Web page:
My 6-year-old son is receiving intensive speech therapy. He gets frustrated when our dog doesn’t respond when he asks him to sit. I don’t think the dog knows what he is saying, but I don’t want to tell him that as we are encouraging him to speak as much as possible. Any idea how to bridge the gap? ~ Sofie
Dogs communicate primarily through body language. It’s quite likely that you already use some sort of body-language cue to ask the dog to sit. Most people have a tendency to both verbally say a cue and do some sort of physical signal.
Figure out what signals your dog looks for. You may want to have a few solo practice sessions so that your dog will be good at a few simple tricks (e.g., sit, down, spin, and shake) before your son starts working with him.
Help your son practice these skills using the physical cue only (no words yet). Use amazing treats so that your dog thinks working with your son is the best game ever. When your dog is good at responding to your son’s physical cues, then you can encourage your son to use verbal cues as well.
Ask your son to say “sit,” and then do the physical cue for sit. (Stay actively involved at first so you can make sure the dog responds–perhaps by giving the physical cue again behind your son’s back.) When the verbal cue comes first, the dog will begin to anticipate the physical cue and may respond even before it occurs.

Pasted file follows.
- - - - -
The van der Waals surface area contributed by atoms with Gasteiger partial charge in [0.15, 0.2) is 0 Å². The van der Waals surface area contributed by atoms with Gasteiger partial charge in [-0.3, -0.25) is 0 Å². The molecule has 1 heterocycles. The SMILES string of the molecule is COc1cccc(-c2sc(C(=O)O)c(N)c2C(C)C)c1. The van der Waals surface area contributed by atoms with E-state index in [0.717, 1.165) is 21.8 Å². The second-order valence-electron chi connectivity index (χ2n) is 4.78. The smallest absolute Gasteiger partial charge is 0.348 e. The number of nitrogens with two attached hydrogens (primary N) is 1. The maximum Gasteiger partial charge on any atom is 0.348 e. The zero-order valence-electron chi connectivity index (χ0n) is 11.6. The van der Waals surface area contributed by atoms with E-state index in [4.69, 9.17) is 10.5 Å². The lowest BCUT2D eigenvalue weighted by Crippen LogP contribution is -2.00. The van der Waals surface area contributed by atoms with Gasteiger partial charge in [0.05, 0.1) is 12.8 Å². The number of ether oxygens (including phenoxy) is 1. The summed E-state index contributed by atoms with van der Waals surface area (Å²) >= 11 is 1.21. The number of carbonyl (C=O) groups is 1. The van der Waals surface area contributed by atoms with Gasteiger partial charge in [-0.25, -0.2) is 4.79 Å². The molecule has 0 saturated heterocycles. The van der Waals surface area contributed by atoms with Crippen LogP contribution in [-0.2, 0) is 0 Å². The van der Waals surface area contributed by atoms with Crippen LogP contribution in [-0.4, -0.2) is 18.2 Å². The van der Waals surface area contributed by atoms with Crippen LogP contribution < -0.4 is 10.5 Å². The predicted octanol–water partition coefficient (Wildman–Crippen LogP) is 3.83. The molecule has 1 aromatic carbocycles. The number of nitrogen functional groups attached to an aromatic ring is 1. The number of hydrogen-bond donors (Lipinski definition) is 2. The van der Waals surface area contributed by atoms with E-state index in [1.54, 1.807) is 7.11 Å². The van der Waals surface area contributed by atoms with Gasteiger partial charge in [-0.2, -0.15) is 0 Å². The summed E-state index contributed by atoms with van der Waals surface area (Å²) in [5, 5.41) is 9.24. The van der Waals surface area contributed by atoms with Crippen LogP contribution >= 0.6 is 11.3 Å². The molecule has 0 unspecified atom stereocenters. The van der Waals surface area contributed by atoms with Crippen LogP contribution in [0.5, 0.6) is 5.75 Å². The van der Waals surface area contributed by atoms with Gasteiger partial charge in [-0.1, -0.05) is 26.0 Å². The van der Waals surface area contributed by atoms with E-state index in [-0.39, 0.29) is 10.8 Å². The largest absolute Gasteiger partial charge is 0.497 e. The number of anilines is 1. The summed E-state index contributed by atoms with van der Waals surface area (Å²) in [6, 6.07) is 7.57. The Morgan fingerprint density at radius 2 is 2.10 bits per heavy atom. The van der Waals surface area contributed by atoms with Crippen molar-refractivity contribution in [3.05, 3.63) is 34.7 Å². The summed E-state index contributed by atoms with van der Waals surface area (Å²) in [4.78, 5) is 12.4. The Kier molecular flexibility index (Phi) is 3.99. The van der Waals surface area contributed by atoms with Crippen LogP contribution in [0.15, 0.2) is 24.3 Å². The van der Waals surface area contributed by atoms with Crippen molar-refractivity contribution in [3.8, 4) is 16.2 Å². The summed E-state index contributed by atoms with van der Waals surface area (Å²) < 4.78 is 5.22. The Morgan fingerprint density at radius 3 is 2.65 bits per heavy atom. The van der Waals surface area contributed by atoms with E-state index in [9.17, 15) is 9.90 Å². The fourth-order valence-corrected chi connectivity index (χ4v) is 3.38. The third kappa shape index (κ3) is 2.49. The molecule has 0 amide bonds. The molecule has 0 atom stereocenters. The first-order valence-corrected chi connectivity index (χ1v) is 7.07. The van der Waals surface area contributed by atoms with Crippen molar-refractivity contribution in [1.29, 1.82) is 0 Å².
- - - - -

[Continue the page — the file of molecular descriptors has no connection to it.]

Soon your dog will sit when your son asks, even though your son’s words sound different from how the other family members say it. And if you continue have fun practice sessions with tasty treats, your dog may soon respond to your son better than he does to anyone else, which can be very exciting for a child.
Don’t have any idea what physical cues you use?
One simple way to figure out what kind of body language you use to communicate with your dog is to stand like a toy soldier, stiff with your arms at your side, and ask the dog to sit. If the dog doesn’t sit, relax your body and repeat the cue. What changed? Odds are that you nodded your head forward and moved one of your hands either upward or in a pointing motion at the dog. Notice what seems natural—that’s what your dog is watching for.